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11-04-2016 | Vasculitis | Review | Article

Giant Cell Arteritis: From Pathogenesis to Therapeutic Management

Current Treatment Options in Rheumatology

Authors: MD, PhD Ryu Watanabe, MD, PhD Jörg J. Goronzy, MD Gerald Berry, MD, PhD Y. Joyce Liao, MD, PhD Cornelia M. Weyand

Publisher: Springer International Publishing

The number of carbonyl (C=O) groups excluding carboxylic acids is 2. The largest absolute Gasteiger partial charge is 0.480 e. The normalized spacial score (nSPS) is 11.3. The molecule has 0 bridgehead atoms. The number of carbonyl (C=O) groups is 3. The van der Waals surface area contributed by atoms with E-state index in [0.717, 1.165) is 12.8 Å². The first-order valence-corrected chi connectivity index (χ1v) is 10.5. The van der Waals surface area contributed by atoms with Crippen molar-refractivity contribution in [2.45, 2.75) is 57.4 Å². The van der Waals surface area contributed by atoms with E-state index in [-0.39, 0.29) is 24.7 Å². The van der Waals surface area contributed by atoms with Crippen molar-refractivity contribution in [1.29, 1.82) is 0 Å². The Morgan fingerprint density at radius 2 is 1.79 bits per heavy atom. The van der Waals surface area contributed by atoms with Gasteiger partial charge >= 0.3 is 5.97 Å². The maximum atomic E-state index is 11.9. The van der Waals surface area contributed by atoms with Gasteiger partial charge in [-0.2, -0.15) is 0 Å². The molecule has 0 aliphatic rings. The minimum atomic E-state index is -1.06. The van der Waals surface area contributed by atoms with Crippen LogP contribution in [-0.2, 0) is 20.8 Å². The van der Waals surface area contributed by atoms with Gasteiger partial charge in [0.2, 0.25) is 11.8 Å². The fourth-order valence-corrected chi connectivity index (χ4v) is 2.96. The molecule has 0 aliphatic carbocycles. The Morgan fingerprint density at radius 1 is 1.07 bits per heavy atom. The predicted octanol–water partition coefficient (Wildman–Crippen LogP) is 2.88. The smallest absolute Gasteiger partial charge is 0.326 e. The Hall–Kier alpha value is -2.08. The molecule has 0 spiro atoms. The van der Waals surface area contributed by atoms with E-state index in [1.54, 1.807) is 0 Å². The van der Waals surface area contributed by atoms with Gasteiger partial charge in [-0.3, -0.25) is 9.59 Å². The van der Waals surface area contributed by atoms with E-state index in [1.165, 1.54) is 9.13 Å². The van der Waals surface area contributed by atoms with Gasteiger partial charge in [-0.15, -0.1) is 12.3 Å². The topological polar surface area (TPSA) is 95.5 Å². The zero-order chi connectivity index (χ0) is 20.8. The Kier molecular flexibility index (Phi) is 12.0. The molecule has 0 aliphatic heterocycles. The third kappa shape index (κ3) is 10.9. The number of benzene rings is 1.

Giant cell arteritis (GCA) is a systemic inflammatory vasculopathy mediated by pathogenic responses of a diverse array of innate and adaptive immune cells as well as vascular cells. Current therapy relies on broadly immunosuppressant glucocorticoids, which rapidly control systemic inflammation, but fail to eliminate vascular inflammation. Despite steady growth of the immunosuppressive armamentarium overall, it has been difficult to identify clinically meaningful and steroid-sparing effects of targeted biologic therapies in GCA. Here, we propose that this reflects the multiplicity of pathogenic elements that converge to induce and maintain GCA: (a) GCA is a disease of the elderly, posing additional risks when aggressively disabling immunity. (b) GCA is a chronic disease and persists as smoldering vasculitis. (c) The burden of disease is difficult to measure, complicating adjustments of immunosuppressive therapy. In the absence of objective activity markers, physicians and patients lean toward overutilization of glucocorticoids. (d) Key pathogenic drivers are T cells and macrophages, which assemble in granulomas and are highly diverse in their functional product portfolio. The diversity of vasculitogenic effector functions confounds simple therapeutic targeting. (e) Ultimate vascular complications are dependent on vessel wall cells, requiring therapeutic strategies beyond immunosuppression. Immediate goals in improving the therapeutic management of GCA should focus on optimizing glucocorticoid dosing to avoid overutilization and on adapting therapy to the needs of the immunosenescent host. Building a spectrum of possible therapeutic targets will enable carefully designed multipronged combination therapies.

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